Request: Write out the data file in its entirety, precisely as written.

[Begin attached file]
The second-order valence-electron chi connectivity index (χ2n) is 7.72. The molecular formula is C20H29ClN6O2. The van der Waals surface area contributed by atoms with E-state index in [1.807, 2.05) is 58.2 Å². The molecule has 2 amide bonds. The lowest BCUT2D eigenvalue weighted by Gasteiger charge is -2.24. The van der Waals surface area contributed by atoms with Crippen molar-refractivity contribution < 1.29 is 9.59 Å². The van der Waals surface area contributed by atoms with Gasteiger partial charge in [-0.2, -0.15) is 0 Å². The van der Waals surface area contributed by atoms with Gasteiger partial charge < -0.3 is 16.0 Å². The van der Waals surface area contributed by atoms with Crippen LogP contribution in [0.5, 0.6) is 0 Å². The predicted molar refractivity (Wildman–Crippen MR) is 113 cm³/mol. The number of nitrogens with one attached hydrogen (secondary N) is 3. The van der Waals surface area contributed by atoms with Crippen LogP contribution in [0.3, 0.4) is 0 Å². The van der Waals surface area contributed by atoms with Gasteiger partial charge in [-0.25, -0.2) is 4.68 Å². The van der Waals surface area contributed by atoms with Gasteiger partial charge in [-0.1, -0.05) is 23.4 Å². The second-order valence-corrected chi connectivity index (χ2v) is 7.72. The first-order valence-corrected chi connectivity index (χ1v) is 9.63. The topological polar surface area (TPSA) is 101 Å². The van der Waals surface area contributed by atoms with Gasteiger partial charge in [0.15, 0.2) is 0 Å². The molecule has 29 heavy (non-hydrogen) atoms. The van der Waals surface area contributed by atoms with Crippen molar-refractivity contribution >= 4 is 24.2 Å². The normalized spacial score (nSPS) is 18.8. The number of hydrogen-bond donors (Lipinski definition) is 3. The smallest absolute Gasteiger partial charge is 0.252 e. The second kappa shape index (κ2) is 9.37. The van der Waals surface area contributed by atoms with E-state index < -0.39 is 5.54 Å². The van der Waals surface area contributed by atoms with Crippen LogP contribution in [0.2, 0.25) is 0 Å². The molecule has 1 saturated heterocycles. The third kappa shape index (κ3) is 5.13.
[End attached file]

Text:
The second-order valence-electron chi connectivity index (χ2n) is 7.72. The molecular formula is C20H29ClN6O2. The van der Waals surface area contributed by atoms with E-state index in [1.807, 2.05) is 58.2 Å². The molecule has 2 amide bonds. The lowest BCUT2D eigenvalue weighted by Gasteiger charge is -2.24. The van der Waals surface area contributed by atoms with Crippen molar-refractivity contribution < 1.29 is 9.59 Å². The van der Waals surface area contributed by atoms with Gasteiger partial charge in [-0.2, -0.15) is 0 Å². The van der Waals surface area contributed by atoms with Gasteiger partial charge < -0.3 is 16.0 Å². The van der Waals surface area contributed by atoms with Crippen LogP contribution in [0.5, 0.6) is 0 Å². The predicted molar refractivity (Wildman–Crippen MR) is 113 cm³/mol. The number of nitrogens with one attached hydrogen (secondary N) is 3. The van der Waals surface area contributed by atoms with Crippen LogP contribution in [0.3, 0.4) is 0 Å². The van der Waals surface area contributed by atoms with Gasteiger partial charge in [-0.25, -0.2) is 4.68 Å². The van der Waals surface area contributed by atoms with Gasteiger partial charge in [-0.1, -0.05) is 23.4 Å². The second-order valence-corrected chi connectivity index (χ2v) is 7.72. The first-order valence-corrected chi connectivity index (χ1v) is 9.63. The topological polar surface area (TPSA) is 101 Å². The van der Waals surface area contributed by atoms with Gasteiger partial charge in [0.15, 0.2) is 0 Å². The molecule has 29 heavy (non-hydrogen) atoms. The van der Waals surface area contributed by atoms with Crippen molar-refractivity contribution >= 4 is 24.2 Å². The normalized spacial score (nSPS) is 18.8. The number of hydrogen-bond donors (Lipinski definition) is 3. The smallest absolute Gasteiger partial charge is 0.252 e. The second kappa shape index (κ2) is 9.37. The van der Waals surface area contributed by atoms with E-state index < -0.39 is 5.54 Å². The van der Waals surface area contributed by atoms with Crippen LogP contribution in [0.2, 0.25) is 0 Å². The molecule has 1 saturated heterocycles. The third kappa shape index (κ3) is 5.13.